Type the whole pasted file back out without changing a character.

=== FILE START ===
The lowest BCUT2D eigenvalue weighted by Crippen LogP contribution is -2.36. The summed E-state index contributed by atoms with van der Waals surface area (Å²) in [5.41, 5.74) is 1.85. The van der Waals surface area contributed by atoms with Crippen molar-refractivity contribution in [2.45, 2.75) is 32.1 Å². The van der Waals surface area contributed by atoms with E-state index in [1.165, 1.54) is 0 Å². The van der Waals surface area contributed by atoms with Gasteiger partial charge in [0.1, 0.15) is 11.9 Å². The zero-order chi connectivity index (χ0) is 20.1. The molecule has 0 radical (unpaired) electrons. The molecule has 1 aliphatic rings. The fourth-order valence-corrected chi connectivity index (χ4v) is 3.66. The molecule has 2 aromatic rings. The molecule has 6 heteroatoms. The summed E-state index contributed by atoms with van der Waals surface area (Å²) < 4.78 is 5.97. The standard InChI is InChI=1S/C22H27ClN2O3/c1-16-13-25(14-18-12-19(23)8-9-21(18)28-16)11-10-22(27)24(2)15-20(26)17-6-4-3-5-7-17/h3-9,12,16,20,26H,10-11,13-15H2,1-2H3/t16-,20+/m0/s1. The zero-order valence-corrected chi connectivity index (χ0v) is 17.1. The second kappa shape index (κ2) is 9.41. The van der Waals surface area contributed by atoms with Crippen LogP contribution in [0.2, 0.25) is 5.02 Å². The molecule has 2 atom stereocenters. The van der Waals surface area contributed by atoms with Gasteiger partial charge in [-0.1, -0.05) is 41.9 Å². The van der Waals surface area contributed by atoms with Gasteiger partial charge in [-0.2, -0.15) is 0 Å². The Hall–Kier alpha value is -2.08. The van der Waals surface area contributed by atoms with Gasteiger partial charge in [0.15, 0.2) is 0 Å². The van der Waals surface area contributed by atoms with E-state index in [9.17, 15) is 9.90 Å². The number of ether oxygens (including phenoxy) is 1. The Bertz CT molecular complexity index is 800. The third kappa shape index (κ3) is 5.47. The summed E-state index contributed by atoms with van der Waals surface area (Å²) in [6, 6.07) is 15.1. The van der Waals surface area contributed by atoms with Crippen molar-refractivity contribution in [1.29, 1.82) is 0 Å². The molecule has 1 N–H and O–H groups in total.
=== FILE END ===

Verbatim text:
The lowest BCUT2D eigenvalue weighted by Crippen LogP contribution is -2.36. The summed E-state index contributed by atoms with van der Waals surface area (Å²) in [5.41, 5.74) is 1.85. The van der Waals surface area contributed by atoms with Crippen molar-refractivity contribution in [2.45, 2.75) is 32.1 Å². The van der Waals surface area contributed by atoms with E-state index in [1.165, 1.54) is 0 Å². The van der Waals surface area contributed by atoms with Gasteiger partial charge in [0.1, 0.15) is 11.9 Å². The zero-order chi connectivity index (χ0) is 20.1. The molecule has 0 radical (unpaired) electrons. The molecule has 1 aliphatic rings. The fourth-order valence-corrected chi connectivity index (χ4v) is 3.66. The molecule has 2 aromatic rings. The molecule has 6 heteroatoms. The summed E-state index contributed by atoms with van der Waals surface area (Å²) < 4.78 is 5.97. The standard InChI is InChI=1S/C22H27ClN2O3/c1-16-13-25(14-18-12-19(23)8-9-21(18)28-16)11-10-22(27)24(2)15-20(26)17-6-4-3-5-7-17/h3-9,12,16,20,26H,10-11,13-15H2,1-2H3/t16-,20+/m0/s1. The zero-order valence-corrected chi connectivity index (χ0v) is 17.1. The second kappa shape index (κ2) is 9.41. The van der Waals surface area contributed by atoms with Crippen LogP contribution in [0.2, 0.25) is 5.02 Å². The molecule has 2 atom stereocenters. The van der Waals surface area contributed by atoms with Gasteiger partial charge in [-0.1, -0.05) is 41.9 Å². The van der Waals surface area contributed by atoms with Gasteiger partial charge in [-0.2, -0.15) is 0 Å². The Hall–Kier alpha value is -2.08. The van der Waals surface area contributed by atoms with Gasteiger partial charge in [0.15, 0.2) is 0 Å². The van der Waals surface area contributed by atoms with E-state index in [9.17, 15) is 9.90 Å². The number of ether oxygens (including phenoxy) is 1. The Bertz CT molecular complexity index is 800. The third kappa shape index (κ3) is 5.47. The summed E-state index contributed by atoms with van der Waals surface area (Å²) in [6, 6.07) is 15.1. The van der Waals surface area contributed by atoms with Crippen molar-refractivity contribution in [1.29, 1.82) is 0 Å². The molecule has 1 N–H and O–H groups in total.